Employees hired under a fixed-term contract are required to work for a specific amount of time, which has been set and agreed in advance. In certain situations, the contract may not include an exact time-frame, but will instead end when a specific project has been completed or fulfilled. Fixed-term employees are protected and have the same rights as permanent employees unless the employment contract specifies otherwise. Likewise, employees who work more than 35 hours a week are considered full-timers. Hence, individuals who are under a fixed-term contract can be termed as full-timer if they fulfil the minimum working duration per week.
Fixed-term contracts are typically used to cover maternity leave or handle a big project that is set to complete within a specific duration.
 

4. Interns, Apprentices or Trainees

Internship, also sometimes known as Apprenticeship, is a common employment option utilized by Singapore educational institutes and companies. Students who are still in the process of pursuing their academic certifications are able to apply for 3 months to 1 year program with the selected companies. Also, with the recent introduction of SGunited Traineeship Programme, graduates of Institute of Technical Education (ITE), Polytechnics, Universities, and other private educational institutions in 2019 and 2020 are able to take up traineeship opportunities with partnering firms. Under such a hiring arrangement, employers are to provide proper training and mentoring for interns or trainees. The wages vary with numerous factors such as qualification, companies, positions, and industry, and individuals are generally entitled to the same superannuation, worker’s compensation, or other requirements as that of an employee. However, terms can differ based on the employment agreement signed.
Organisations employ such hiring options to nurture the young generation and also tap on the melting pot of fresh ideas to introduce innovative and new ideas.
 

5. Agency Contracts or Leased Employees

A leased employee is an individual who has their contracts agreed and managed by a staffing agency. They are then “leased” out to an organisation to complete a specific job which is usually on a temporary basis. The length of their contact will depend on the employer’s demand, as well as their availability. Individuals under agency contracts will receive benefits through the employment agency rather than the organisation they are working for and it is the agency’s responsibility to make sure their employee’s rights are protected.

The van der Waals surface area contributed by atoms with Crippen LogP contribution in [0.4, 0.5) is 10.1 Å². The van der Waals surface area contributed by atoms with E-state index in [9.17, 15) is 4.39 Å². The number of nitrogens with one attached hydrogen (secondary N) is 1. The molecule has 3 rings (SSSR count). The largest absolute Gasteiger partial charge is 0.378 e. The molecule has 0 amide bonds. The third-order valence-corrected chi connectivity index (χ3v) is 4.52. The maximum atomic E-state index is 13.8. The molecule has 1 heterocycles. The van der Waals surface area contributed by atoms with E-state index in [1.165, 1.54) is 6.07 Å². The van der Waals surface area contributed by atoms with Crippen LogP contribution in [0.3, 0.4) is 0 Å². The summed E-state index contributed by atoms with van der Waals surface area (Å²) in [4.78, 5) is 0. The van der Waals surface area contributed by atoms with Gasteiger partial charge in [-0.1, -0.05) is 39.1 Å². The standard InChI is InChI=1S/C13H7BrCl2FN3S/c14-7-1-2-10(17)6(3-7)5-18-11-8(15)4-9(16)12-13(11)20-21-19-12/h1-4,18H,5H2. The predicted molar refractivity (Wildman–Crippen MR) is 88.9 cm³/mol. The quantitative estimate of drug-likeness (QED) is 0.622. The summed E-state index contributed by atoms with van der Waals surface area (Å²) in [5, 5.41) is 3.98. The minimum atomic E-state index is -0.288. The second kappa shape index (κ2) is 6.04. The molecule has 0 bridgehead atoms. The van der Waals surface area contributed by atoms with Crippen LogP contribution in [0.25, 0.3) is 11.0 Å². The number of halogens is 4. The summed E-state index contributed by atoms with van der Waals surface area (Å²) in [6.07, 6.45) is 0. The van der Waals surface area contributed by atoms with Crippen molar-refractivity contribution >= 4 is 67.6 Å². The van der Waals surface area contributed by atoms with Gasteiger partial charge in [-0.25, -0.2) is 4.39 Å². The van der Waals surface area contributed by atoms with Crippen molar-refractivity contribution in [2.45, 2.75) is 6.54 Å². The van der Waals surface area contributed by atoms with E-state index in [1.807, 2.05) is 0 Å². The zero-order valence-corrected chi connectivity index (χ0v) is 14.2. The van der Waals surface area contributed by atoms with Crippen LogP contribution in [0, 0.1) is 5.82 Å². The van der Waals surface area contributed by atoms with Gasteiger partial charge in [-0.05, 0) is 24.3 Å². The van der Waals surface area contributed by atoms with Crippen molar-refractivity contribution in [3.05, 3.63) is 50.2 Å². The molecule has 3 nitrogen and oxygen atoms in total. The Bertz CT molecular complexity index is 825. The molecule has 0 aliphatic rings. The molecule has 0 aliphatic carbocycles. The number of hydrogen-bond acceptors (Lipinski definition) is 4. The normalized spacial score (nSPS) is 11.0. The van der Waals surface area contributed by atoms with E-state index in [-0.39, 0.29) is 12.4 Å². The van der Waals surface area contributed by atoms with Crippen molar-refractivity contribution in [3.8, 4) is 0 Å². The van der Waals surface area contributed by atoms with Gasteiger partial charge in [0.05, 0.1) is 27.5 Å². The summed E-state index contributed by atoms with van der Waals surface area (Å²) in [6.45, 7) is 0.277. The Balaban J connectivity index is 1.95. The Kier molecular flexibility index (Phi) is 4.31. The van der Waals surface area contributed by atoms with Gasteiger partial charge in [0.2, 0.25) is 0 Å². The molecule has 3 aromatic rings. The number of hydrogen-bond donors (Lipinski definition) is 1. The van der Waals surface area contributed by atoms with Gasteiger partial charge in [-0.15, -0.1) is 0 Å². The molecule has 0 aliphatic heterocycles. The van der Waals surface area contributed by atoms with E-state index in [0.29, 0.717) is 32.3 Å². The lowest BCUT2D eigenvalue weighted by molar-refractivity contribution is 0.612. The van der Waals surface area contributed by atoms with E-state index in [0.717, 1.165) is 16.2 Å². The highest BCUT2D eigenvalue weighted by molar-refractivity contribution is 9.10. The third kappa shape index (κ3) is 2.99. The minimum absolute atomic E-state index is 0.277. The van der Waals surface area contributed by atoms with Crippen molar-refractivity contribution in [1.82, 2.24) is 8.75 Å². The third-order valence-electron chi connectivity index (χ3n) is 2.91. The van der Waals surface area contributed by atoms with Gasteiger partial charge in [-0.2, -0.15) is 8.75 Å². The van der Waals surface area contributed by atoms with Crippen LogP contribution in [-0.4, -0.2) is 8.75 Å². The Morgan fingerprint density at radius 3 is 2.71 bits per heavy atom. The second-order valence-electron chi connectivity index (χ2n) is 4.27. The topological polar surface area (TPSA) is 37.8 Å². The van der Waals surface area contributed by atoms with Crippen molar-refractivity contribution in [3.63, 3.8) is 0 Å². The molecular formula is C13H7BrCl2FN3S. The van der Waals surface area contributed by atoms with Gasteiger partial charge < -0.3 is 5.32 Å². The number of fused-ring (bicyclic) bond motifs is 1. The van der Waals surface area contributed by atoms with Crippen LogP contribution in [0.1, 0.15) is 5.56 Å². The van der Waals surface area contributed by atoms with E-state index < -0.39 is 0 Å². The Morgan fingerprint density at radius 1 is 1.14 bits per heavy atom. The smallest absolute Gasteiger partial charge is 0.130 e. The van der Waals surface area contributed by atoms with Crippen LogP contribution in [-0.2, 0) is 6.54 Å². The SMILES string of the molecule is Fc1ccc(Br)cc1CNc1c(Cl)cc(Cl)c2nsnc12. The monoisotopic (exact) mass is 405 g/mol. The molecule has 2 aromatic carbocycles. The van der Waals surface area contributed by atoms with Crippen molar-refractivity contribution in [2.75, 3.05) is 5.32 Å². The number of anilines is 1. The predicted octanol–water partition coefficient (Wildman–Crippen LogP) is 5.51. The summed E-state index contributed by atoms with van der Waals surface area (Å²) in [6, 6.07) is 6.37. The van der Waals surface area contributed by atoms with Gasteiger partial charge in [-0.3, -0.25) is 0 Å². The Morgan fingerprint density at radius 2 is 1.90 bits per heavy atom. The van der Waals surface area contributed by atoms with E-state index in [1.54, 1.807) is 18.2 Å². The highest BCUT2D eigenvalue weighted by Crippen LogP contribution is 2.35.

Companies usually utilize such contracts when their headcount quota is running low and they require additional manpower for the tasks on hand.
 

6. Contingent Workers

Contingent workers are individuals who are hired to perform specific duties on a non-permanent and non-employee basis. They are engaged to perform under a statement of work provision that is agreed upon at the onset of the partnership with the company. Examples of such arrangements are freelancers, independent contractors, and consultants. These individuals are considered self-employed, where they are not entitled to any benefits or welfare from the partnering company, but they are able to negotiate their own terms. Termination of contracts for contingent workers can occur in mainly two ways – pre-agreed start and end dates or completion of the project.
Companies engage the services of contingent workers as they are experts in their field and are able to fulfil specific projects that typically require skillsets that employees from the organisation do not possess.
 

What is Your Best Employment Strategy?

Businesses belonging to different industries would require varying combinations of employment arrangement to achieve the best outcome for the firm. It is advisable to be well and fully informed of the types of employment in Singapore in order to make the best recruitment decisions. Still unsure which employment model fits your hiring requirements best? Speak with our friendly consultants now. *Disclaimer: This article does not constitute legal advice. Written for informational purposes only.